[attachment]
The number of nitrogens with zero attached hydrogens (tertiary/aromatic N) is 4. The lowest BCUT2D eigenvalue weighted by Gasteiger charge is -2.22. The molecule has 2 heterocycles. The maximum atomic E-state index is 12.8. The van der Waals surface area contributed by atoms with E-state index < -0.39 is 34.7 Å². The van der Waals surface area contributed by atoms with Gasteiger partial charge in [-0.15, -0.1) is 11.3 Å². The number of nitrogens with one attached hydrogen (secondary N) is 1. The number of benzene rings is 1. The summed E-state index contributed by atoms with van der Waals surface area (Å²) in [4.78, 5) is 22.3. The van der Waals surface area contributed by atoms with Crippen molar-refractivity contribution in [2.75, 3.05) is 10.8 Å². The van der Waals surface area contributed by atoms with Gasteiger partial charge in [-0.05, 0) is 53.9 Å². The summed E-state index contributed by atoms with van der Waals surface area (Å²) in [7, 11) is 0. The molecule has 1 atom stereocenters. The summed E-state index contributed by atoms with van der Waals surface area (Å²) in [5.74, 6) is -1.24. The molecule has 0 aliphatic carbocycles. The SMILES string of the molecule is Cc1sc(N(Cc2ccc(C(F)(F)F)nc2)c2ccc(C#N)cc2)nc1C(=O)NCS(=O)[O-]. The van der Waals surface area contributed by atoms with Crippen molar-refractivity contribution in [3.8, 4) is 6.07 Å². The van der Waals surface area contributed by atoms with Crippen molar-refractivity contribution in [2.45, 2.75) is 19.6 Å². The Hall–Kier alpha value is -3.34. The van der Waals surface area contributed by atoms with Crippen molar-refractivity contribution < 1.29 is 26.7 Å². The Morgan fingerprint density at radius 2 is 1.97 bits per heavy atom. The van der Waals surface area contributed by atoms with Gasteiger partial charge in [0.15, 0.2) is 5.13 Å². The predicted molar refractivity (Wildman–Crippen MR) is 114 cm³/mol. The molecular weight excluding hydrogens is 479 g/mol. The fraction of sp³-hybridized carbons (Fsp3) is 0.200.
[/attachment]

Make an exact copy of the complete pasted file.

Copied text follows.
The number of nitrogens with zero attached hydrogens (tertiary/aromatic N) is 4. The lowest BCUT2D eigenvalue weighted by Gasteiger charge is -2.22. The molecule has 2 heterocycles. The maximum atomic E-state index is 12.8. The van der Waals surface area contributed by atoms with E-state index < -0.39 is 34.7 Å². The van der Waals surface area contributed by atoms with Gasteiger partial charge in [-0.15, -0.1) is 11.3 Å². The number of nitrogens with one attached hydrogen (secondary N) is 1. The number of benzene rings is 1. The summed E-state index contributed by atoms with van der Waals surface area (Å²) in [4.78, 5) is 22.3. The van der Waals surface area contributed by atoms with Crippen molar-refractivity contribution in [2.75, 3.05) is 10.8 Å². The van der Waals surface area contributed by atoms with Gasteiger partial charge in [-0.05, 0) is 53.9 Å². The summed E-state index contributed by atoms with van der Waals surface area (Å²) in [7, 11) is 0. The molecule has 1 atom stereocenters. The summed E-state index contributed by atoms with van der Waals surface area (Å²) in [5.74, 6) is -1.24. The molecule has 0 aliphatic carbocycles. The SMILES string of the molecule is Cc1sc(N(Cc2ccc(C(F)(F)F)nc2)c2ccc(C#N)cc2)nc1C(=O)NCS(=O)[O-]. The van der Waals surface area contributed by atoms with Crippen molar-refractivity contribution in [3.8, 4) is 6.07 Å². The van der Waals surface area contributed by atoms with Crippen molar-refractivity contribution in [2.45, 2.75) is 19.6 Å². The Hall–Kier alpha value is -3.34. The van der Waals surface area contributed by atoms with Crippen molar-refractivity contribution < 1.29 is 26.7 Å². The Morgan fingerprint density at radius 2 is 1.97 bits per heavy atom. The van der Waals surface area contributed by atoms with Gasteiger partial charge in [0.15, 0.2) is 5.13 Å². The predicted molar refractivity (Wildman–Crippen MR) is 114 cm³/mol. The molecular weight excluding hydrogens is 479 g/mol. The fraction of sp³-hybridized carbons (Fsp3) is 0.200.